Former defence minister Hishammuddin Hussein has dismissed an article by notable American aviation writer William Langewiesche, who accused the Malaysian police of withholding information pertaining to the 2014 disappearance of Flight MH370.
Hishammuddin, who was at that time the government spokesperson for the MH370 investigation, said Langewiesche’s claims were an attempt to capitalise on the issue.
He also said the claims would easily be disproved - but he passed the buck to the new Pakatan Harapan government to dispel Langewiesche’s accusations.
“Old news by someone who wants to capitalise on it. We should not give mileage to him.
“Not sure what his motives are, but the authorities can easily prove him wrong. You should contact them,” Hishammuddin was reported as saying by The Malay Mail today.
Langewiesche (photo, below), in his article published online in the July issue of American magazine The Atlantic, accused the Malaysian police of withholding details about the MH370 pilot, Captain Zaharie Ahmad Shah.
He resurfaced the theory that Zaharie murdered all 238 passengers and crew, before intentionally crashing the plane into the ocean.
Langewiesche claimed that the Malaysian authorities, under the then BN-led government, hid pertinent information to hide their own ineptitude and inefficiency during the early days of the incident.
This was followed by his claim that Malaysian police hid facts on Zaharie, following background checks conducted, after allegedly discovering “aspects of Zaharie’s life that should have caused them to dig more deeply”.
Asked about Langewiesche’s allegations at a press conference in Bukit Aman today, Deputy Inspector-General of Police Mazlan Mansor declined to address them.
“I do not want to talk about MH370 because investigations were done and continue to be done.
“Details of the investigation should not be discussed openly, that is all,” he said.
Pressed that the public had a right to know what happened, he passed the buck to the MH370 High-Level Technical Task Force.
“When the time comes, we will inform (the people).
“The police are not the only ones involved in the investigation. The taskforce investigating MH370 involved several ministries as well.
“I believe it is better if these questions were put the taskforce instead,” Mazlan said.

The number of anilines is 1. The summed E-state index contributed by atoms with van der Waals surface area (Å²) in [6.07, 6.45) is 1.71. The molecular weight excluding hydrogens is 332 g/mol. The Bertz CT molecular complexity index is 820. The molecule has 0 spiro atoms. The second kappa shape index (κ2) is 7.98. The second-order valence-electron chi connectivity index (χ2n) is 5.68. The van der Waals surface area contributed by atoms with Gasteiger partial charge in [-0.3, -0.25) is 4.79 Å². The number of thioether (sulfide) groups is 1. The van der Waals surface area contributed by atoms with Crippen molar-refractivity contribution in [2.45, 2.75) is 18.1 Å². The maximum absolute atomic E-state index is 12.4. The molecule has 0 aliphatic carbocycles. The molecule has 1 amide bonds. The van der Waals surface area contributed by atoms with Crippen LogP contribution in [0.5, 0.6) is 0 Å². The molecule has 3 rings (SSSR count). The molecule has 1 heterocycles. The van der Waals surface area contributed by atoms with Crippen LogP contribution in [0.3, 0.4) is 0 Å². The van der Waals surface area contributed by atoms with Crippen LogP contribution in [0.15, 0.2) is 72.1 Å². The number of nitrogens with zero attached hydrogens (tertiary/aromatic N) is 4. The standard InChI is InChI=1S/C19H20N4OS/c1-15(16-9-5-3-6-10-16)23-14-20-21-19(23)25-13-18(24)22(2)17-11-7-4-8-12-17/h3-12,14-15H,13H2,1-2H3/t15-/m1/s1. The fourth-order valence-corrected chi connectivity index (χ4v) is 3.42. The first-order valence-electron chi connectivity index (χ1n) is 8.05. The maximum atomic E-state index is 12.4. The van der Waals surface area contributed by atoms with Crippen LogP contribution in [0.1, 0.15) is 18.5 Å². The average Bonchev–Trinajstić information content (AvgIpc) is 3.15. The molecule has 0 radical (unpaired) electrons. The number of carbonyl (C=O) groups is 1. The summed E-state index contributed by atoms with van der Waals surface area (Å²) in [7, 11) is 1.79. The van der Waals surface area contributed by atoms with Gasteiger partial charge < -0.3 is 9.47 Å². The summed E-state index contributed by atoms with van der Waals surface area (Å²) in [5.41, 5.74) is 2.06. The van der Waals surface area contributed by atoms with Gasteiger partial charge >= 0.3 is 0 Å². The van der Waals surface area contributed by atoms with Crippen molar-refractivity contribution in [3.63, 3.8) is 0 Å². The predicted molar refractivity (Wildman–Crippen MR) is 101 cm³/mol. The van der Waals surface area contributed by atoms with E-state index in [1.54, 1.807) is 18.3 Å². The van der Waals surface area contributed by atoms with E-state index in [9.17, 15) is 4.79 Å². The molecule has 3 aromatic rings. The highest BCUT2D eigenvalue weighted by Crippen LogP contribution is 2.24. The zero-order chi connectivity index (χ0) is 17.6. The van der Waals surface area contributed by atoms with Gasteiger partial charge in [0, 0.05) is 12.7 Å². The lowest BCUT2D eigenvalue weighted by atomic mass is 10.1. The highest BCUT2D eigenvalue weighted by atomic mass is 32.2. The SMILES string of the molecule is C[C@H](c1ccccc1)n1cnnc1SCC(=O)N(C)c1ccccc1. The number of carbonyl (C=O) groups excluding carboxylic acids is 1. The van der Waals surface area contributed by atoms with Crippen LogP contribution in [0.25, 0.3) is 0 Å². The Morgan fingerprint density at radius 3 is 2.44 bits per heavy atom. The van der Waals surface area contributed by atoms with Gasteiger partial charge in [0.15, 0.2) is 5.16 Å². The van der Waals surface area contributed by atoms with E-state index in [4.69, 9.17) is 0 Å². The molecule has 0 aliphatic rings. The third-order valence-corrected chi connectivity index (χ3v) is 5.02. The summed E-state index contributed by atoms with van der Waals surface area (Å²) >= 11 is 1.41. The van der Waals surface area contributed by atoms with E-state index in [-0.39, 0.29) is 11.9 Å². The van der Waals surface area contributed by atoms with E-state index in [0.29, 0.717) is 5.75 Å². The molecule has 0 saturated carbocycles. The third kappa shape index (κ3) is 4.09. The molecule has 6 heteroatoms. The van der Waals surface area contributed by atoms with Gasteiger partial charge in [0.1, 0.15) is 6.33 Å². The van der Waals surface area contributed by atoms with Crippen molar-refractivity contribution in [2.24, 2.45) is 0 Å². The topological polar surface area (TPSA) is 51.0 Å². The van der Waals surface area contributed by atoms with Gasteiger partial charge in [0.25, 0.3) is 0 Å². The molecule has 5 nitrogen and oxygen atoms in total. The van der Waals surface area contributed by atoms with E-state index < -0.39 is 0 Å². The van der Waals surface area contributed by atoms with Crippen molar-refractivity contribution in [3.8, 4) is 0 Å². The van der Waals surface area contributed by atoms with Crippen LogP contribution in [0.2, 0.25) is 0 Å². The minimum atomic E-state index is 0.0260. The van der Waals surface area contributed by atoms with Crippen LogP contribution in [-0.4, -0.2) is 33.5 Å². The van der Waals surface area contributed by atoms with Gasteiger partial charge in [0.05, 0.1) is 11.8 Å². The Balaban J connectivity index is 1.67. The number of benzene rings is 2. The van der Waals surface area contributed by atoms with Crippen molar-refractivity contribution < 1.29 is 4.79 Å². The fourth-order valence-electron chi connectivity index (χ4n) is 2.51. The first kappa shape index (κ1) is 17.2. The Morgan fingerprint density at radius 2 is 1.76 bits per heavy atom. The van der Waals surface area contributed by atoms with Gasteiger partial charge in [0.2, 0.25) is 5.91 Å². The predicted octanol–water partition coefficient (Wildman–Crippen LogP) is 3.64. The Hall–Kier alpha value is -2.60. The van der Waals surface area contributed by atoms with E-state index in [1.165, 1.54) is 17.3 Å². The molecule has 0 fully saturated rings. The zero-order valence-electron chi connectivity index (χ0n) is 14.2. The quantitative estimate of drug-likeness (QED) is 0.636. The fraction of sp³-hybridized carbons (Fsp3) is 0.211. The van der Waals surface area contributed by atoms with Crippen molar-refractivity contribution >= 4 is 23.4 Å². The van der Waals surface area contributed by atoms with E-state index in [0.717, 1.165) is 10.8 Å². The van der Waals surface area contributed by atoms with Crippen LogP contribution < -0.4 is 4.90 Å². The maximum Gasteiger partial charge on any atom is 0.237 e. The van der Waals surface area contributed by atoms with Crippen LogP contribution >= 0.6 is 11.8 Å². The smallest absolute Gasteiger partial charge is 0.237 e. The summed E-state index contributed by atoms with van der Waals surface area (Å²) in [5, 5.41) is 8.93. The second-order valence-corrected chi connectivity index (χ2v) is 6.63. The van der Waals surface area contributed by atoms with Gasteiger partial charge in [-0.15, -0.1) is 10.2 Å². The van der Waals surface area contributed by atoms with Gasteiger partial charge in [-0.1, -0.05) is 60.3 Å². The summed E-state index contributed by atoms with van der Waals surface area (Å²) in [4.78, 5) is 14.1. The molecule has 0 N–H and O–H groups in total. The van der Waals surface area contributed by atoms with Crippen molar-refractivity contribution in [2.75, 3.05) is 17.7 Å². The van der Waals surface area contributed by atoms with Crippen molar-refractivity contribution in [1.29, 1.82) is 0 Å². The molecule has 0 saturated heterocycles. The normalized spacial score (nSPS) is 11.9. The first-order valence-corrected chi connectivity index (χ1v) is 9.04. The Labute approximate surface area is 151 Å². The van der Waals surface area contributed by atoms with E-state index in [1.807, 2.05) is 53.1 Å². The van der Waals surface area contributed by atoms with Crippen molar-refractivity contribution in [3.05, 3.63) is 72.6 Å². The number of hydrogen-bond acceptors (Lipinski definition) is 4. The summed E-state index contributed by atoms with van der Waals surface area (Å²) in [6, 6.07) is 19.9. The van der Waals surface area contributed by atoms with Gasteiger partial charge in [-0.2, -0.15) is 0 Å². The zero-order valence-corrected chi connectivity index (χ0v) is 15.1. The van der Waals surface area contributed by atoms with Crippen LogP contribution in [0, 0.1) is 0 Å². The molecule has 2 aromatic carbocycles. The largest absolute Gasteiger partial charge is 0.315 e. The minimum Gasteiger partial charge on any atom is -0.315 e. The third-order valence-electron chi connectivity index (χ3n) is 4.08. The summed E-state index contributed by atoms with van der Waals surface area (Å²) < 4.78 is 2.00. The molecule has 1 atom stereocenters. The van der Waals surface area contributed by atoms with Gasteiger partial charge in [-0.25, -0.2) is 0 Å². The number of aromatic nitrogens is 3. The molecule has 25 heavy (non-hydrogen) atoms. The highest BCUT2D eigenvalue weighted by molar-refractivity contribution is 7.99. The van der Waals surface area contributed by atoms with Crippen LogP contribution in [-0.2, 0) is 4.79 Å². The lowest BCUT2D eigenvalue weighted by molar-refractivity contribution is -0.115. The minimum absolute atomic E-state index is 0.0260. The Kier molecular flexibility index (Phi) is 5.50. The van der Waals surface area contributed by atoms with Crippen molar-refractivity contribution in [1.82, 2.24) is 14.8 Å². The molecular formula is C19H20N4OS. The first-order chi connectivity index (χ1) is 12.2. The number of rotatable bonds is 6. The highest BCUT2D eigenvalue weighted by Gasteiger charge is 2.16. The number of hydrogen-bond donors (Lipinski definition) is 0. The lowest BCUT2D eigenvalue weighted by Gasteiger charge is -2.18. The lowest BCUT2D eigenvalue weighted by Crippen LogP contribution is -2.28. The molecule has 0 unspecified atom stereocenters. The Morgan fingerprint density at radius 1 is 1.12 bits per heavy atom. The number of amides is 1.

'Important answers in Malaysia'
Langewiesche further wrote: “The important answers probably don’t lie in the ocean, but on land, in Malaysia. That should be the focus moving forward. Unless they are as incompetent as the air force and air traffic control, the Malaysian police know more than they have dared to say.”
However, the writer did not substantiate these claims, but used them to further his claim on the alleged culpability of the pilot (Zaharie, photo below) in the air crash.
This, despite the report released by the Safety Investigation Report on MH370 last July, which indicated “nothing negative” about the pilot.
The Malaysian ICAO (International Civil Aviation Organisation) Annex 13 Safety Investigation team, which also comprised international experts, had also denied hiding key facts in its 499-page report.
Malaysia Airlines flight MH370 disappeared, along with 227 passengers and 12 crew members, in the early morning of March 8, 2014, on a flight from Kuala Lumpur to Beijing.
The flight had mysteriously terminated communications and deviated from its flight path before disappearing.
It has never been found and remains one of the world’s biggest aviation mysteries, despite several multi-national searches, first in the South China Sea and Straits of Malacca, and a second more extensive Australia-led search in what is known as the “seventh arc” in the southern Indian Ocean.
To date, only several pieces of debris from the plane have been discovered washed ashore, including the Boeing 777-200ER wing fragments.
In May last year, Malaysia called off a three-month “no cure, no fee” search by US firm Ocean Infinity.
Additional reporting by ANNABELLE LEE.